Mariah in Oz

Mariah in Oz
by Michael Spencer

Celebrity might arguably be called America’s favorite religion. The amount of energy, money, time and trouble invested in the adoration of celebrities surpasses almost any public display of religion in America. Secularists and humanists may wince at the shenanigans of religious fanatics, but the sort of hoopla that accompanies the cult of celebrity makes even Pentecostals look like Stoics. Americans scream at their celebrities, imitate them, stalk them, read about them, adorn themselves with their image, canonize their every saying and general make entertainers and athletes every bit the equals of the gods of Olympus.

Oddly, Americans also like their celebrities to crash, burn, self-destruct and otherwise go through as much hell as possible. Case in point: Mariah Carey, pop diva and apparently, one depressed and disillusioned young lady. Ms. Carey has dominated the headlines recently not for her likely oscar-caliber performance in something called “Glitter,” but for her spiral into mental illness and hospitalization. I will refer readers to the generally sane account of Mariah’s troubles in the August 13 Time Magazine for a needed separation of fact from internet inflated hype. As I have listened and read, it appears to me that somewhere in the buzz is the interesting tidbit that Ms. Carey, a certified workaholic, control freak and extraordinary vocalist, has discovered that the Emerald City is, alas, an illusion. On her way down, she was mumbling about the sham of it all!

Yes, America, Oz is just a lot of curtains, lighting crews and special effects. It’s a city of press releases and “Making of…” specials. After the multi-million dollar contracts and the obligatory film roles, (Why do singers do this? Think Elvis, Elvis, Elvis) it’s a sham. That’s right folks. Tinseltown is, uh, tinsel. And Mariah saw it clearly- just before they locked her up.

One of my psych professors once uttered the truism that “Sanity is whoever has the keys,” or to state the converse, “Crazy is whatever the people with the keys say it is.” Increasingly, the keepers of the cultural illusion of celebrity have attempted to say that the ridiculous images of celebrity superiority sent across the world are reality and you are crazy if you doubt it. Apparently, Ms. Carey, in the midst of her ninth album and third movie, began to doubt this orthodoxy and began to say so. Careful, girl, worse things than a hospital stay could happen to you if you start seeing the emperor has no clothes.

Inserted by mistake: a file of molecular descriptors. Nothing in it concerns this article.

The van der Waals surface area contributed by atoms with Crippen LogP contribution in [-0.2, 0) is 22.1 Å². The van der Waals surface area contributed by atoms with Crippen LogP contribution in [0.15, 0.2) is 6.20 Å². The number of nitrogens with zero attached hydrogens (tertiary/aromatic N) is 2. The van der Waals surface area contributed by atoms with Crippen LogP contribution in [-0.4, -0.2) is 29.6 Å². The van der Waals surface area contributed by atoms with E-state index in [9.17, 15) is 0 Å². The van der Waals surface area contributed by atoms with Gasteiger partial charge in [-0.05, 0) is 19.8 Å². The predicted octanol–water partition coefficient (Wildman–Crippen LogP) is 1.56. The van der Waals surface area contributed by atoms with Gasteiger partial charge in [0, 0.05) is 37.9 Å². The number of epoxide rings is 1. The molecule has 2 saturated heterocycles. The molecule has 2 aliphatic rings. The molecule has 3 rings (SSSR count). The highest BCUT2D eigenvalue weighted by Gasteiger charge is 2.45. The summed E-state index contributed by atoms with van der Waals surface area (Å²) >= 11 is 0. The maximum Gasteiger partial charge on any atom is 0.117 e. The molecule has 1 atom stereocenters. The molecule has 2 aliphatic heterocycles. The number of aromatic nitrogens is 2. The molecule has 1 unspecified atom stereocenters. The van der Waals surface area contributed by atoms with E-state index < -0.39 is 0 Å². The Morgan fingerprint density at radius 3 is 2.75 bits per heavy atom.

Is it possible that it’s actually a relatively healthy urge that keeps Americans watching the endless versions of “Behind the Music” that rehearse the decline of celebrities to the level of savages before finding salvation in rehab and oldies tours? Are we telling ourselves “Hey, I’m actually doing better than all those famous guys! I’ve sortof got it together in comparison to millionaires in hoc to the IRS drinking themselves to death rather than go through another heroin rehab.” As painful as it is to admit, I think the public fascination with the self-demolition of celebrities may serve a good purpose: we see the truth that money, power, fame, movies and headlines don’t rescue you from being a miserable idiot.

Mariah, call Meat Loaf. You all remember Meat, right? The oversized and over-emoted singer of “Bat Out of Hell” parts 1-50. According to a superb celebrity bio that I watched on VH-1, Meat really has been to hell and back. And guess what? He now has it figured out. Wife. Daughters. Some steady work. Lots of gratitude for being alive and lots of forgiveness for the mistakes along the way. He’s dropped a few pounds and he has a nice smile. Mariah, the guy was truly nuts at one point, but he made it through. Now he’s dull, doing oldies, and happy enough to live to 120 if nobody gets in the way. Hint, hint.

There are a lot of people like that, and most of them aren’t celebrities. They are the guy who fixes your car, the lady who serves your kid in the lunchroom, the elderly woman next door, the young man building cabinets for your kitchen. Unknown to you, they made it through all kinds of hell that will never be on television. They will never write a song about it. They simply discovered life is a gift, an incredibly resilient gift. It bounces back, and often gets a lot better.

It would do Mariah’s fans a lot of good for her to recover and say what she was saying before they locked her up. The music biz, the celebrity cult, the illusion of diva-hood and all the rest of it is a lie telling all of us we need applause, attention and money to be really happy. Fact is, a good hot fudge cake at Jerry’s does it for me. And hundreds of things that cost a lot less than that. Happiness is whatever you decide it is. And it can be very simple indeed.

Those of us who know something of true happiness need to remind the screaming, tattoo-covered cultists that misery loves company, and happiness does just fine alone. Mariah, believe it. Try it. You may have wound up in the wrong place, but I think you might have started on the right road.

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